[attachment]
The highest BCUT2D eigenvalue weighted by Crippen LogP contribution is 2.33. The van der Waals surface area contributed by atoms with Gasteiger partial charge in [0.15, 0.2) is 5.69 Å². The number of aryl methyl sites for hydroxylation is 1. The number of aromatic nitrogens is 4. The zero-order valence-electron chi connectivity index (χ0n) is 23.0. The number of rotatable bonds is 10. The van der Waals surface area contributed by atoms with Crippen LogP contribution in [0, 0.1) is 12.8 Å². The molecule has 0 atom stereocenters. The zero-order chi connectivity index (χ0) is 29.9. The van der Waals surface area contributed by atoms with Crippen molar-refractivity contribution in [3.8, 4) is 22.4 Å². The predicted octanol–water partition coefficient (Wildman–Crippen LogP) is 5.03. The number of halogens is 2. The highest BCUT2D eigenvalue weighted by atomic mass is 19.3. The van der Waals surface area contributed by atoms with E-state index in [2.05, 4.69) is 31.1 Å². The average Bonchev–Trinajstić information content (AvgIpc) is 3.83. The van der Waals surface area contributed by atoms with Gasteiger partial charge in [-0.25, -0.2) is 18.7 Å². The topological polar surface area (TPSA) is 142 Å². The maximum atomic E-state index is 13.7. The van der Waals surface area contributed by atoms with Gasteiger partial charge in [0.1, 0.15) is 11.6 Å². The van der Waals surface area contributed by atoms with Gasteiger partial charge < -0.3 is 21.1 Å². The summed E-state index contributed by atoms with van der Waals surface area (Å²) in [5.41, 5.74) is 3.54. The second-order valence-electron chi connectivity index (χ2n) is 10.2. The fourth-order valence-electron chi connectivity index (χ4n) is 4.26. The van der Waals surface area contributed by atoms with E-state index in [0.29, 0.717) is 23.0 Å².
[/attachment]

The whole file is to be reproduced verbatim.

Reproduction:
The highest BCUT2D eigenvalue weighted by Crippen LogP contribution is 2.33. The van der Waals surface area contributed by atoms with Gasteiger partial charge in [0.15, 0.2) is 5.69 Å². The number of aryl methyl sites for hydroxylation is 1. The number of aromatic nitrogens is 4. The zero-order valence-electron chi connectivity index (χ0n) is 23.0. The number of rotatable bonds is 10. The van der Waals surface area contributed by atoms with Crippen LogP contribution in [0, 0.1) is 12.8 Å². The molecule has 0 atom stereocenters. The zero-order chi connectivity index (χ0) is 29.9. The van der Waals surface area contributed by atoms with Crippen molar-refractivity contribution in [3.8, 4) is 22.4 Å². The predicted octanol–water partition coefficient (Wildman–Crippen LogP) is 5.03. The number of halogens is 2. The highest BCUT2D eigenvalue weighted by atomic mass is 19.3. The van der Waals surface area contributed by atoms with E-state index in [2.05, 4.69) is 31.1 Å². The average Bonchev–Trinajstić information content (AvgIpc) is 3.83. The van der Waals surface area contributed by atoms with Gasteiger partial charge in [-0.25, -0.2) is 18.7 Å². The topological polar surface area (TPSA) is 142 Å². The maximum atomic E-state index is 13.7. The van der Waals surface area contributed by atoms with Gasteiger partial charge in [0.1, 0.15) is 11.6 Å². The van der Waals surface area contributed by atoms with Gasteiger partial charge < -0.3 is 21.1 Å². The summed E-state index contributed by atoms with van der Waals surface area (Å²) in [5.41, 5.74) is 3.54. The second-order valence-electron chi connectivity index (χ2n) is 10.2. The fourth-order valence-electron chi connectivity index (χ4n) is 4.26. The van der Waals surface area contributed by atoms with E-state index in [0.29, 0.717) is 23.0 Å².